Close up of the framed print
Close up of the tiled print

My house is still not cleaned, but now my curiosity is satisfied, I am ready to tackle it ….. tomorrow.

Decoupage Napkins in a Faux Galvanized Tin Holder

Here are the steps I took to create the coasters:

1. I purchased these stone tiles as part of a package at Home Depot. I cleaned the them thoroughly.

2. I usually paint the tops and sides with our Missouri Limestone Paint Company chalk-style paint in “January” as white paint will really help the print stand out. But these coasters were already white on one side so I skipped this step.

3. I chose areas of the napkin that would look good centered on the tiles and cut them a little bigger than the coaster. I peeled off the two white layers of the napkin so that I was left with only the printed part. Sometimes napkins will only have one white layer.

4. For the decoupage medium, I used Mod Podge on this set. I applied a layer over the white paint and while still wet I applied the napkin. I used a piece of plastic wrap to press the napkin into the stone, making sure I had no bubbles.this plastic wrap helps to keep the napkin from sticking to my fingers.

5. Once dry, I used 220 sandpaper to sand the edges.

6. I then used 2 coats of Rustoleum spray lacquer on the tops and sides to seal the napkin. Using lacquer will not reactivate the poly, so no bubbles formed.

I used a painting technique to create a faux galvanized tin look to a plain black coaster holder.

You can see how I did this technique in another blog post, found here.

I enjoyed doing this technique so much I have used it on a variety of items.

A Faux Galvanized Tin Hanging Pendant Light

https://sharsumpaint.com/2020/08/06/a-faux-galvanized-tin-hanging-pendant-light/

I found a great tutorial for creating faux galvanized tin using paint. I repurposed this brass plated hanging pendant light and it looks like the real thing.

The tutorial shows it on a cardboard box. Since I was painting on metal, I used a spray primer first.

https://shellyhickox.blogspot.com/2015/04/decoart-media-faux-galvanized-canisters.html?m=1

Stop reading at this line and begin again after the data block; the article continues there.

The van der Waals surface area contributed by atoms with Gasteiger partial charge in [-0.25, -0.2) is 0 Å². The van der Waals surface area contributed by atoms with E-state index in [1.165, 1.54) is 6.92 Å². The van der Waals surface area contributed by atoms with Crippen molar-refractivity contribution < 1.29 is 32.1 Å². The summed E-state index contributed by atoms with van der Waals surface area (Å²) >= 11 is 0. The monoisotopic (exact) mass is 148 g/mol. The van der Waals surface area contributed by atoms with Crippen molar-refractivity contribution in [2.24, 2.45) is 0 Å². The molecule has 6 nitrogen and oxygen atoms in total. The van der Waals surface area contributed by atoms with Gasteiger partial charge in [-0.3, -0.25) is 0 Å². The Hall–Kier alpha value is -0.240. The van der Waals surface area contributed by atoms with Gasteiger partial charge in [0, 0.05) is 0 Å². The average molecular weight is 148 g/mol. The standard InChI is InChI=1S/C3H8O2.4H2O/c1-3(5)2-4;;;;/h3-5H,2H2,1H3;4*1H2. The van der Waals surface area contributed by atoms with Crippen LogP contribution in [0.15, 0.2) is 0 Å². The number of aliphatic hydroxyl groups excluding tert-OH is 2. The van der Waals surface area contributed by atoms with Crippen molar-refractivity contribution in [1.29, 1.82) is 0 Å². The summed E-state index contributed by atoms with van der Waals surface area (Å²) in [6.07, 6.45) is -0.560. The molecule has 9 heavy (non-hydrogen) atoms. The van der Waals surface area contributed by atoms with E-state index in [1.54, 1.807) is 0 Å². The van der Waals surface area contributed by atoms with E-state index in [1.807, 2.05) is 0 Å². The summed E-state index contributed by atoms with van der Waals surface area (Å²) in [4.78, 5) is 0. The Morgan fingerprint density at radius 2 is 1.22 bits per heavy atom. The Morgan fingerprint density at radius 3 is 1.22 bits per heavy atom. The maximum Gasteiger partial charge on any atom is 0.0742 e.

This is what I did:

1. Took the light apart and scuffed up the pieces. Cleaned well.

2. Sprayed all pieces with primer.

3. Painted with Metallic Silver waterbased paint. I put a small amount in plastic cup and painted out of it. I even painted the cord.

4. Added a little Medium gray color chalk-style paint to the metallic, stirred it in, and using a piece of natural sponge, I dabbed it on each piece. I used our brand we own and produce: Missouri Limestone Paint Company.

5. Then I added a little white and dabbed again all over.

6. Then I added some black and dabbed again.

7. Finished by dabbing a little silver metallic with a brush, making sure there wasn’t much paint on the brush.

8. Sealed with Wise Owl Salve.

Creating a Faux Concrete Pot

An experiment to reimagine a small terra cotta pot into a faux concrete one.

Not bad for a first attempt. May use sea salt next time and see what that does.

  1. Mixed calcium carbonate with Missouri Limestone Paint Compamy chalk-style paint with “Coal Shovel” and painted on the pot with a foam dauber to get as much texture as possible.
  2. Painted a light coat of “Cupboard Green over that. Made sure I painted the inside, too.

I didn’t do a light sanding after adding the green. In hindsight, I wish I would have done that to bring out a little of the black.

  1. Painted a light coat of “Sunday Silver” over the green.
  2. Painted a light dry brush of “Winter Gloves” over the “Sunday Silver.
  3. Sanded a little by hand with 220. No sealer necessary.

I added couple of faux cactus from Dollar Tree for a new look.

A Black and White Coffee Bar Sign

I created this fun coffee bar sign. It was easy and turned out great!

I started with an 11×14” thin canvas board from Dollar Tree and a package of Priss wall stickers from Dollar General. I used Mod Podge to glue them down and Varathane water-based polyurethane satin finish to seal them.

I laid out the words in a design I liked and then took the backing off the first one to apply. I saw right away the adhesive wasn’t sticking well to the canvas board so I made the decision to use Mod Podge to glue each one down.

Once they were all down and sealed well l gave them another coat of Mod a Podge.

I will usually use a hair dryer to help the dry time and use my fingers to press down to help alleviate any lifting or bubbles.

I didn’t care for the gloss of the Mod Podge so I used the Varathane satin finish polyurethane to seal and gave it two thin coats. I like to use a damp car sponge to apply polyurethane. It now had a nice matte finish.

I thought a black frame would set it off. I didn’t want to go to Dollar Tree so I started searching for an 11×14” frame I might have. Score! I found a frame and it is vintage! I know it is vintage because it held my husband’s 1971 college diploma. Lol! Not anymore!

I kept the glass in as it will help with durability.

And there you have it! An adorable black and white 11×14” coffee bar sign. Wouldn’t it look great paired with a set of Rae Dunn coffee mugs?